Clarifying Human Genome Ownership
March 16, 2000
J. Craig Venter is out to prove that his company, Celera, can decode the human genome faster and more cheaply than American and British researchers can using public money. Venter is unapologetic about his motives -- he wants to exploit the genome for profit.
But there is confusion in some people's minds as to how he would do that.
- Venter intends to make public all the raw data collected by his company as soon as his project is completed.
- To make money, he hopes to sell the powerful software and supercomputing services that will make the raw data understandable and useful for making drugs and therapies.
- The many pharmaceutical and biotech companies that are not mapping the genome reportedly do not want to pay for the raw genome data or the ability to understand it -- they favor the government-subsidized British-American consortium, the nonprofit Wellcome Trust.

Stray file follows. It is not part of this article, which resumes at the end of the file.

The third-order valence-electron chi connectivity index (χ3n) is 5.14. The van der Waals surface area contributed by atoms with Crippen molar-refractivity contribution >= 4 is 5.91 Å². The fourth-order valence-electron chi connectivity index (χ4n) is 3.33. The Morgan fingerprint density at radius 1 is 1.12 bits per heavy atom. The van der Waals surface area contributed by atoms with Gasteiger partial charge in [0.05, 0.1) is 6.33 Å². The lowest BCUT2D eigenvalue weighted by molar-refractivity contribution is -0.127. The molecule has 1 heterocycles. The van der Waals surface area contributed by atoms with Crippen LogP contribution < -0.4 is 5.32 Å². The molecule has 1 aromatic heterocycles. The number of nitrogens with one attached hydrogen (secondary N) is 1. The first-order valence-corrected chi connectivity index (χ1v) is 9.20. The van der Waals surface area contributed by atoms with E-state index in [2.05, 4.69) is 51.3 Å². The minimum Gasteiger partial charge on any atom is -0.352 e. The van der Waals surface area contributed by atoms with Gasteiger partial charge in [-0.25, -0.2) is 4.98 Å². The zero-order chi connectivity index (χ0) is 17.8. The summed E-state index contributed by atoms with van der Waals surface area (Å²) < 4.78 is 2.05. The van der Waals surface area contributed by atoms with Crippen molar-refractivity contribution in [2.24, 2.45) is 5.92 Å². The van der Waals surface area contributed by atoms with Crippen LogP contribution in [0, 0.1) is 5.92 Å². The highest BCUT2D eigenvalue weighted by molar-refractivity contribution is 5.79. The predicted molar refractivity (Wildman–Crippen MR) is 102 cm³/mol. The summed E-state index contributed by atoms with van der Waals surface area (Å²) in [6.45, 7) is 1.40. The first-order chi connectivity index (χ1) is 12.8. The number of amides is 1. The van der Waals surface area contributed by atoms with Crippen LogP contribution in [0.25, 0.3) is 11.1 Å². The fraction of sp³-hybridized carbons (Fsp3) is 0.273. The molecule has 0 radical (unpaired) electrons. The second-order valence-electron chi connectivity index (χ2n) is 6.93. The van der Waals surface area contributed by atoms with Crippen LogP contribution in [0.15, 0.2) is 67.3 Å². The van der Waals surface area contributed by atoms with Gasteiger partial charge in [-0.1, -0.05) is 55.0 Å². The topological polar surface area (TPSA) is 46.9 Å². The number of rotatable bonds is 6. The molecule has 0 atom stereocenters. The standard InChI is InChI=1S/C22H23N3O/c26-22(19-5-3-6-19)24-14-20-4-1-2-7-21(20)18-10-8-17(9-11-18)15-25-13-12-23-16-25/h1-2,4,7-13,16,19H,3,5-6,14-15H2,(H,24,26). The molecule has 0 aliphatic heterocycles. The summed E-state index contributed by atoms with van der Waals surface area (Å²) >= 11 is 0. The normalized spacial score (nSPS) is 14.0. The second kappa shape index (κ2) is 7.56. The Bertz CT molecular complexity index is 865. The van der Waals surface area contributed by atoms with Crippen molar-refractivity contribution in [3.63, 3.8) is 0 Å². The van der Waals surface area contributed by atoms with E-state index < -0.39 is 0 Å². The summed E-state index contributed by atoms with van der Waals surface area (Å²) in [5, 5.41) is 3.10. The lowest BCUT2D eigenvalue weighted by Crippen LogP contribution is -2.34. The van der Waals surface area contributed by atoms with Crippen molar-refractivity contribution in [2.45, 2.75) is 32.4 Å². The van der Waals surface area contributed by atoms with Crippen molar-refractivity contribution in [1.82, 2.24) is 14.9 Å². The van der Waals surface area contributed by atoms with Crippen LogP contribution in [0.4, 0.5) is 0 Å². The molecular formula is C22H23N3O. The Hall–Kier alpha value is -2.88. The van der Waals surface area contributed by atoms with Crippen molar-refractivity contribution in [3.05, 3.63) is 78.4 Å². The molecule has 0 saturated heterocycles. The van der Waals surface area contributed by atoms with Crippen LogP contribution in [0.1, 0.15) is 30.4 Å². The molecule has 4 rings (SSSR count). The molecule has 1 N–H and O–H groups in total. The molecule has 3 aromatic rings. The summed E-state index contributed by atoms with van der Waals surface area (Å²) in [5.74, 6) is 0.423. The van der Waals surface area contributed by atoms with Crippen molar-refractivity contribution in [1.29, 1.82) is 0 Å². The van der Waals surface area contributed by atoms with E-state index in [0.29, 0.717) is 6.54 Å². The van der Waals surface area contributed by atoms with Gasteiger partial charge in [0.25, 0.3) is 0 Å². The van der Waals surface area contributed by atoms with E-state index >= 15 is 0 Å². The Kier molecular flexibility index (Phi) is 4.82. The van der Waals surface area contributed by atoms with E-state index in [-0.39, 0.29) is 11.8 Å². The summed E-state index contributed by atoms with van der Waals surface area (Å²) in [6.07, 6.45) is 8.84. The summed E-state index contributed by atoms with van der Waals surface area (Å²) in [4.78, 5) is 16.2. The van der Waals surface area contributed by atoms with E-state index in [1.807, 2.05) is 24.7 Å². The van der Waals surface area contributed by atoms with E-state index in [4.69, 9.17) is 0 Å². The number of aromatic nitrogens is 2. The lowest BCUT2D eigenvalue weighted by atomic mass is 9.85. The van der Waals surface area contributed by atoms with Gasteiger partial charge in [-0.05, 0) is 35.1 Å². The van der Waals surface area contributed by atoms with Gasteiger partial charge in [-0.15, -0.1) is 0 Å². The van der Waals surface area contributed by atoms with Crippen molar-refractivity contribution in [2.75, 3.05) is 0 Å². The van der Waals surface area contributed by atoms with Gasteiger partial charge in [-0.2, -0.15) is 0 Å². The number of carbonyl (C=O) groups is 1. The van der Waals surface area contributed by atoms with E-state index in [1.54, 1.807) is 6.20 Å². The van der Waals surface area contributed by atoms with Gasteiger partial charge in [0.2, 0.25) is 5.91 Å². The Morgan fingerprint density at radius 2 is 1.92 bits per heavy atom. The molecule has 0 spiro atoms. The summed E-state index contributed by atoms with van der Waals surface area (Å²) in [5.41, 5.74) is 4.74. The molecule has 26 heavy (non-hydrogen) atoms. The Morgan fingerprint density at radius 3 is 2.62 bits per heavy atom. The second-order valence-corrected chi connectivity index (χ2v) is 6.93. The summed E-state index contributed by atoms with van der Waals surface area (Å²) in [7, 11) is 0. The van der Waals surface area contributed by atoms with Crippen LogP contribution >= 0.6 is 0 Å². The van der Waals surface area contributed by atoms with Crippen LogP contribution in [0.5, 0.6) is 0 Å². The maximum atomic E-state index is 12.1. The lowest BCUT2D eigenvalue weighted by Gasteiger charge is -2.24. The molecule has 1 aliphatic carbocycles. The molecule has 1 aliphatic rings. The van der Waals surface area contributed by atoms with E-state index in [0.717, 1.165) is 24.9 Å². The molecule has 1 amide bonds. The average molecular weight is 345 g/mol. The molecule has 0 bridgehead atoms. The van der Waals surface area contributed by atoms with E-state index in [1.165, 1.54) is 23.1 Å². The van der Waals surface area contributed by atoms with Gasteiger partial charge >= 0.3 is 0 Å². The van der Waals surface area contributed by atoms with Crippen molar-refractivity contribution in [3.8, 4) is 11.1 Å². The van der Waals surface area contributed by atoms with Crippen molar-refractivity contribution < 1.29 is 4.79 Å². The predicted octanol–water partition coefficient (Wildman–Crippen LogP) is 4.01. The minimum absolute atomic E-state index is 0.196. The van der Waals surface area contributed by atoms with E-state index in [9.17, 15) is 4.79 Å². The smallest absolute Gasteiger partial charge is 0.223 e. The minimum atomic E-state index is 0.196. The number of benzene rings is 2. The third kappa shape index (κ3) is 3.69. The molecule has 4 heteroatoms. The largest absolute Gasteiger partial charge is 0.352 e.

- Critics point out that while the pharmaceutical companies object to Venter's plans, they do not object to patenting the use of genes in creating drugs or therapies.
Those who see no harm in profit contend that in no other area of business would there be a debate over the right of a company to control and profit from the packaging of information it discovered and made publicly available.
Source: Lee Silver (Princeton University), "Who Owns the Human Genome?" New York Times, March 16, 2000.
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